Nature Notes: Underwater architects — caddisfly larvae and their unique homes

Published 5:39 pm Tuesday, June 4, 2024

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By Kelly Bahl

Outreach Naturalist

The Jay C. Hormel Nature Center is home to so many critters, but not many know about the plethora of them that live under the surface of our waters. Both our pond and Dobbins Creek are amazing habitats for all sorts of aquatic macroinvertebrates which is a fancy phrase for all sorts of water creepy crawlies that don’t have a backbone, like bugs, or crayfish. Those aquatic insects are usually in their mid-life stage underwater before they become their better-known adult stages in the air and on land, like dragonflies, damselflies, mayflies, etc.

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One of the coolest macroinvertebrates in the creek scene are little grub looking insects called caddisfly larvae. Their adult form is similar looking to a moth that lives for about four months. Most of their life is spent in their aquatic larval stage, which could last a couple of years hanging out in streams and rivers. While the appearance of these glorified worm looking inverts is nothing to write home about, they are incredibly talented underwater architects.

Caddisflies larvae produce sticky silk because of modified salivary glands. Can you imagine being able to spit out double sided tape on command that works in water? What a party trick. These larvae take this sticky silk and construct a huge variety of different structures. Some of them will create intricate tubes made from individual grains of sand, pebbles, or plant material. While others can make more of a snail shell shape, or even just weave a net out of silk.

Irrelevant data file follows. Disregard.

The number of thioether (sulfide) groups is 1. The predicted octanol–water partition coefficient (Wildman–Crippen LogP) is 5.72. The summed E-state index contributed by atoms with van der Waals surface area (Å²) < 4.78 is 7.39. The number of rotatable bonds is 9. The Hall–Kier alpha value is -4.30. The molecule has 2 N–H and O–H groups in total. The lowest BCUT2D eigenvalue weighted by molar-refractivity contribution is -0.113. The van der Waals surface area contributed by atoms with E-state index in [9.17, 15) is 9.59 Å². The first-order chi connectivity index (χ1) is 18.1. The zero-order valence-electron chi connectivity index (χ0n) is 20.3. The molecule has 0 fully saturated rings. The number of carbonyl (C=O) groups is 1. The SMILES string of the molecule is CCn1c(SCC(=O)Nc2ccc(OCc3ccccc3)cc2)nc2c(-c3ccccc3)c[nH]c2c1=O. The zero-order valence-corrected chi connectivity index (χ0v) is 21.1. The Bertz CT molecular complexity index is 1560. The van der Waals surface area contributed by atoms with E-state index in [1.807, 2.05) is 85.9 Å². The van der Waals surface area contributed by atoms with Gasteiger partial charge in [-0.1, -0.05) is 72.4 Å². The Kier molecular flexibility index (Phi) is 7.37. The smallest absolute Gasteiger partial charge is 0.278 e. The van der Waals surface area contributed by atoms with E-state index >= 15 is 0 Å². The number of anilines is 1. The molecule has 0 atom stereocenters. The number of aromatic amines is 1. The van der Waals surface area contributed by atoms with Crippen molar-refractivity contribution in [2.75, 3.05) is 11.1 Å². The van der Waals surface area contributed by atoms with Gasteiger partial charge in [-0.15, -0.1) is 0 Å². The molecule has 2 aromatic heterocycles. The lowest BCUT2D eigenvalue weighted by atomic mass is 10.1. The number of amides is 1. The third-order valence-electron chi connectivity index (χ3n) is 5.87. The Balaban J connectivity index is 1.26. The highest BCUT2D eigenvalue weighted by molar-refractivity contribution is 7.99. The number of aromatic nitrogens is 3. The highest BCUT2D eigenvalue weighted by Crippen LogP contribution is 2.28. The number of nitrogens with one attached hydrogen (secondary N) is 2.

After the construction, the caddisflies that build these tubes, called casings, crawl inside, like a hermit crab does. They will attach themselves with their newly self-constructed home to a rock on the bottom of the stream bed to lie in wait for food to come to them.

An up-close look at these little architects proudly hunkered down in their casing will showcase three pairs of legs and heads hanging out the front to catch a meal from the water current on the way by. The front of their heads house large pincers that help chomp through dead organic material including algae and leaves, called detritus.

It is easy to spot caddisflies as most are attached to rocks on creek bed floors. You can find small streaks of webbing silk, suspicious rocks clumped together, or, if you are lucky, find intact casings if you turn over rocks in a cold, fast moving creek. In recent years more and more caddisflies and their casings have been found in Dobbins Creek at the nature center which is a great indication of water quality. Caddisflies, along with some other macroinvertebrates, have a low tolerance to pollutants in the water where they reside. Meaning the more that we find, the cleaner our water quality is.

Caddisflies, stoneflies, mayflies, and other aquatic macroinvertebrates are a primary food source for larger aquatic animals that live in streams, including trout. An increase in these pollutant intolerant aquatic macroinvertebrates shows us that there has been an improvement to the water quality over the past few decades. Next time you are enjoying time at a babbling brook or taking a stroll next to Dobbins Creek at the nature center, know that there’s a lot happening beneath the water’s surface.

Nature Center

June Calendar

June 5: 4th Ave Fest Free Canoeing at Mill Pond, 5-8 p.m.

June 8: Free Naturalist Led Hike, 10 a.m. and 1 p.m.

June 13: Senior Special, 10 a.m., Free Nature Play, 1-4 p.m.

June 14: Cedar River Astronomy Club Meeting, 8-9 p.m.

June 15: Volunteer Forest Restoration, 10 a.m.; Sola Fide Observatory Public Viewing, 9:30-11 p.m.

June 19: Interpretive Center Closed

June 22: Free Nature Play, 1-4 p.m.

June 27: Senior Special, 10 a.m.; Free Nature Play, 1-4 p.m.